The most significant difference between the resting and the signaling states of the NpHtrII HAMP1 domain is the longitudinal shift of the helices AS1 and AS1’ relative to the helices AS2 and AS2’ (Figure 7 and Movie S2) upon the transition. In the signaling state, the HAMP domain backbone and its hydrophobic core are symmetric. In the resting state, the symmetry of both the backbone and the core breaks down. Position of the helices AS2 remains roughly symmetric, meanwhile AS1 and AS1’ shift longitudinally, but for a different distance. Following the coiled-coil terminology, F124 of the helix AS2 forms a “knob” in the “hole” made of the AS1 residues L93, A97 and M100 of the same protomer, and thus its conformation is linked to the relative shift of AS1 and AS2 (Figure 7 and Movie S2).
Interestingly, the residue F124 resides in the same coiled coil layer as the residue A291 of the Af1503 HAMP domain. Mutations of A291 to bulkier hydrophobic aminoacids render the domain, which is natively dysfunctional, able to conduct the signal in Taz (Tar-HAMP-EnvZ) chimeras  as well as other systems , . Taken together with the results of our simulations, these data show the role of large aminoacid side chains at the HAMP domain core.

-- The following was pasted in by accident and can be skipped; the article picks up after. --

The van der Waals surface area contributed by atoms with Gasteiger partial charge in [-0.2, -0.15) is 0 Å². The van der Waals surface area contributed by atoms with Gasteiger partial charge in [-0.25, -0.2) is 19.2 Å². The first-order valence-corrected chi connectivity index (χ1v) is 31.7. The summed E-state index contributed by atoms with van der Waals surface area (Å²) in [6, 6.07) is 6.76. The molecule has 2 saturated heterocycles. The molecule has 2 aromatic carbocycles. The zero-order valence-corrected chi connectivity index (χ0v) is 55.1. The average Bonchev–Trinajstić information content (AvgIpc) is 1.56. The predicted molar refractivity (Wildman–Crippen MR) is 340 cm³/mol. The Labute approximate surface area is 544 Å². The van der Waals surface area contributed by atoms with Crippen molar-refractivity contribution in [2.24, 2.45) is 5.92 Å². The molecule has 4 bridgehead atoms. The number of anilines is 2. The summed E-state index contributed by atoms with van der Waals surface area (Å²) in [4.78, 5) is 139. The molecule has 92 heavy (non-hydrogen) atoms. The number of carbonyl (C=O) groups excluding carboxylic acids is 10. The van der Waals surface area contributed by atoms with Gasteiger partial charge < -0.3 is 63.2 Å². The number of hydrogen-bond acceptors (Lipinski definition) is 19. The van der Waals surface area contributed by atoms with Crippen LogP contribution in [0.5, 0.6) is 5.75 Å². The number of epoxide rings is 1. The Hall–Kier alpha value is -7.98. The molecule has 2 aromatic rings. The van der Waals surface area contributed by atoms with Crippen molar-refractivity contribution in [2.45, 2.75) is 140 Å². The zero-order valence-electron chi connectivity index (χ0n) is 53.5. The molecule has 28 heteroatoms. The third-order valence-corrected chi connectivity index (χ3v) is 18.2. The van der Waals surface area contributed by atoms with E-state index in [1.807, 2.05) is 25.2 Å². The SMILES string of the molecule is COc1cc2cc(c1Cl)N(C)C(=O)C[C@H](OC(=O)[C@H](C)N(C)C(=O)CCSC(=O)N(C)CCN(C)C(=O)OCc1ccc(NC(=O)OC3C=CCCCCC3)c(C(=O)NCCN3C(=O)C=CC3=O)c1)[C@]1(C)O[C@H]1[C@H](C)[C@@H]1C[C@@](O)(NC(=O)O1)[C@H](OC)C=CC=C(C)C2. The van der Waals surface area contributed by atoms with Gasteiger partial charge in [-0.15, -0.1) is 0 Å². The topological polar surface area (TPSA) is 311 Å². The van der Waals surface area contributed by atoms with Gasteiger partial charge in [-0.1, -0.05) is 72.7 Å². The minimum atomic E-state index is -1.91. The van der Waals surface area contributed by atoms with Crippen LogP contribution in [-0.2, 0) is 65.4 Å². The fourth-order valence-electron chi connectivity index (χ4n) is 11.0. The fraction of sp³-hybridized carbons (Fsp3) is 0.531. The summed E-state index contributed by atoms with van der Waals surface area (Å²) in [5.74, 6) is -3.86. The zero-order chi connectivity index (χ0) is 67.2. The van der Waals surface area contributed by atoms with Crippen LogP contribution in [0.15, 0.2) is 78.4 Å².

Here, we have presented the results of unbiased molecular dynamics simulations of the NpHtrII HAMP1 domain. The domain adopts two conformations that share many features with the two HAMP domain states observed experimentally. To the best of our knowledge, this is the first example where the atomic structures of two different conformations of the same HAMP domain are presented.